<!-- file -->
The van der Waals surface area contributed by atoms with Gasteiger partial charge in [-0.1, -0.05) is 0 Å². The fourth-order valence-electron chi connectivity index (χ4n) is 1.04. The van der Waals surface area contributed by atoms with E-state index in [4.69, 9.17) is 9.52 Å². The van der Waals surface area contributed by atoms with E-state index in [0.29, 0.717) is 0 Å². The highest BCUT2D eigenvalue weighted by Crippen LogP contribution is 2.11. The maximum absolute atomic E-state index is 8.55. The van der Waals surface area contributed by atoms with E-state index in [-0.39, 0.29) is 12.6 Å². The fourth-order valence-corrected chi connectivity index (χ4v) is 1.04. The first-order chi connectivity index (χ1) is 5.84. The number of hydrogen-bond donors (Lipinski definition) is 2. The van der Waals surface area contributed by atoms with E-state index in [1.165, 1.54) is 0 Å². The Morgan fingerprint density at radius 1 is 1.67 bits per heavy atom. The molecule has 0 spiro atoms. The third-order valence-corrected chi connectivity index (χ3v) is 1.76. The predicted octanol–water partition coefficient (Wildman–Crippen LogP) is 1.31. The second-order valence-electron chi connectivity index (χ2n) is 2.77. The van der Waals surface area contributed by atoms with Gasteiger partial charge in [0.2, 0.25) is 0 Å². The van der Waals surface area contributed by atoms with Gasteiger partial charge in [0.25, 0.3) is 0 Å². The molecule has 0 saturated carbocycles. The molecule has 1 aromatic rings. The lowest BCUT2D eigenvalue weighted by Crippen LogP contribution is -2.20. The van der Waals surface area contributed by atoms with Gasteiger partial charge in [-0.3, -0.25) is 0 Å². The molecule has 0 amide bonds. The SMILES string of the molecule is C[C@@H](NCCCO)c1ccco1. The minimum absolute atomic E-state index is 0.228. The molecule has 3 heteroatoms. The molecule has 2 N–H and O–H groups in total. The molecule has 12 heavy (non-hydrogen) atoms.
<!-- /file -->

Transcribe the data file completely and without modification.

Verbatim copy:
The van der Waals surface area contributed by atoms with Gasteiger partial charge in [-0.1, -0.05) is 0 Å². The fourth-order valence-electron chi connectivity index (χ4n) is 1.04. The van der Waals surface area contributed by atoms with E-state index in [4.69, 9.17) is 9.52 Å². The van der Waals surface area contributed by atoms with E-state index in [0.29, 0.717) is 0 Å². The highest BCUT2D eigenvalue weighted by Crippen LogP contribution is 2.11. The maximum absolute atomic E-state index is 8.55. The van der Waals surface area contributed by atoms with E-state index in [-0.39, 0.29) is 12.6 Å². The fourth-order valence-corrected chi connectivity index (χ4v) is 1.04. The first-order chi connectivity index (χ1) is 5.84. The number of hydrogen-bond donors (Lipinski definition) is 2. The van der Waals surface area contributed by atoms with E-state index in [1.165, 1.54) is 0 Å². The Morgan fingerprint density at radius 1 is 1.67 bits per heavy atom. The molecule has 0 spiro atoms. The third-order valence-corrected chi connectivity index (χ3v) is 1.76. The predicted octanol–water partition coefficient (Wildman–Crippen LogP) is 1.31. The second-order valence-electron chi connectivity index (χ2n) is 2.77. The van der Waals surface area contributed by atoms with Gasteiger partial charge in [0.2, 0.25) is 0 Å². The van der Waals surface area contributed by atoms with Gasteiger partial charge in [0.25, 0.3) is 0 Å². The molecule has 0 saturated carbocycles. The molecule has 1 aromatic rings. The lowest BCUT2D eigenvalue weighted by Crippen LogP contribution is -2.20. The van der Waals surface area contributed by atoms with Gasteiger partial charge in [-0.3, -0.25) is 0 Å². The molecule has 0 amide bonds. The SMILES string of the molecule is C[C@@H](NCCCO)c1ccco1. The minimum absolute atomic E-state index is 0.228. The molecule has 3 heteroatoms. The molecule has 2 N–H and O–H groups in total. The molecule has 12 heavy (non-hydrogen) atoms.